I wanted to be a paleontologist when I was in Kindergarten...
and then an obstetrician, and then a microbiologist. Then I decided being a baker would be more fun. Needless to say, I followed my dreams and got a master's degree in economics just like any aspiring baker would do.
I guess I've always been curious, and not the cute type of curious. The type of curious that asked 100 questions during a 5 minute car ride to the grocery store, and left my parents begging for mercy.
When I was 18, I saw a political activist documentary in my freshman english class. The storytelling was great! So great, I decided that same day to become a documentary filmmaker.
However, as compelling as the film was, there was something that felt off in the analysis. I just couldn't shake it, but I didn't know enough about the world to figure it out.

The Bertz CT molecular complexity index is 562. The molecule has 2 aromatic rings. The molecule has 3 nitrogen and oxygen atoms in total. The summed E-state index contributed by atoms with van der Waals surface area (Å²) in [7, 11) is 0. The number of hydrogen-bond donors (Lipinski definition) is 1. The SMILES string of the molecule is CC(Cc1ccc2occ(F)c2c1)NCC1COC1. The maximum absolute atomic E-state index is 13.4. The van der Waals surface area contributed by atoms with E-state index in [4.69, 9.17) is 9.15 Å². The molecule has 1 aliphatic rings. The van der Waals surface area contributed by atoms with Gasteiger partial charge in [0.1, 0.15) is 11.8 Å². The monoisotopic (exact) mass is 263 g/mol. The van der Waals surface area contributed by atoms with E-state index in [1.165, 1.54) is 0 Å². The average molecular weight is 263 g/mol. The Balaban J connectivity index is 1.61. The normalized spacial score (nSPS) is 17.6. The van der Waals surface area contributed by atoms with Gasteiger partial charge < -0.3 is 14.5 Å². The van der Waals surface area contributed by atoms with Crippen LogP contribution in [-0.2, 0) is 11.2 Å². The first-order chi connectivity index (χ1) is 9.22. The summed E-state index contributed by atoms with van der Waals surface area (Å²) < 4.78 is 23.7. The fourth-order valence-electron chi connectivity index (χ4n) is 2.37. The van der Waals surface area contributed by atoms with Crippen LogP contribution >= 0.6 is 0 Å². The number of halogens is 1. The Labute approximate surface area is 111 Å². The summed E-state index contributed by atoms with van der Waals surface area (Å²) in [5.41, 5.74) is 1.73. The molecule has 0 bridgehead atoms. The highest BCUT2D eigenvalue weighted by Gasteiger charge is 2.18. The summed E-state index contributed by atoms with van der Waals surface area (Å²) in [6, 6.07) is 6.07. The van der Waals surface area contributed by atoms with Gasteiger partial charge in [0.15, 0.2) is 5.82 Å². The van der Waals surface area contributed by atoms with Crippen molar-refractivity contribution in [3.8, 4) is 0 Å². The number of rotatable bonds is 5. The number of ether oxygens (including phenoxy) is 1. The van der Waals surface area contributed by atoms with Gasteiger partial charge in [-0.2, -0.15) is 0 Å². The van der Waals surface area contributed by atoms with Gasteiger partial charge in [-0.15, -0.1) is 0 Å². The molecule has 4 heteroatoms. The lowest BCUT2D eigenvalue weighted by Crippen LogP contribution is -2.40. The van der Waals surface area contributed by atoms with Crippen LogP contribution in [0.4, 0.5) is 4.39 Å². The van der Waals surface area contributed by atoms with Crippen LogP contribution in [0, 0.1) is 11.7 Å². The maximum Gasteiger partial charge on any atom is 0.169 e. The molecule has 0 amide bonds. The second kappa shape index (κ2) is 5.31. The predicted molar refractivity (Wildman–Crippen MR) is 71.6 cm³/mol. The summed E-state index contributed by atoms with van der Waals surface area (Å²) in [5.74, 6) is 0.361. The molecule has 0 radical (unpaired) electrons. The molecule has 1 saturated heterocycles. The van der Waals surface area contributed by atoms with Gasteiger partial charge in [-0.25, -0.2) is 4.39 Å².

I wondered: to be a good documentary filmmaker, does the filmmaker have to seek first how the world works? I suspected the answer was yes, so I began studying the dismal science of economics, and peppering my electives with classes ranging from philosophy, to anthropology, to art history, to storytelling, with the occasional tap dance class for good measure.
Economics helped me realize a few things, the greatest being, I'm uncertain I actually know anything at all.
My goal as a storyteller is to seek as if I know nothing, to attempt to catch a glimpse of who people really are underneath it all, and to try my best to find compassion for whatever I see.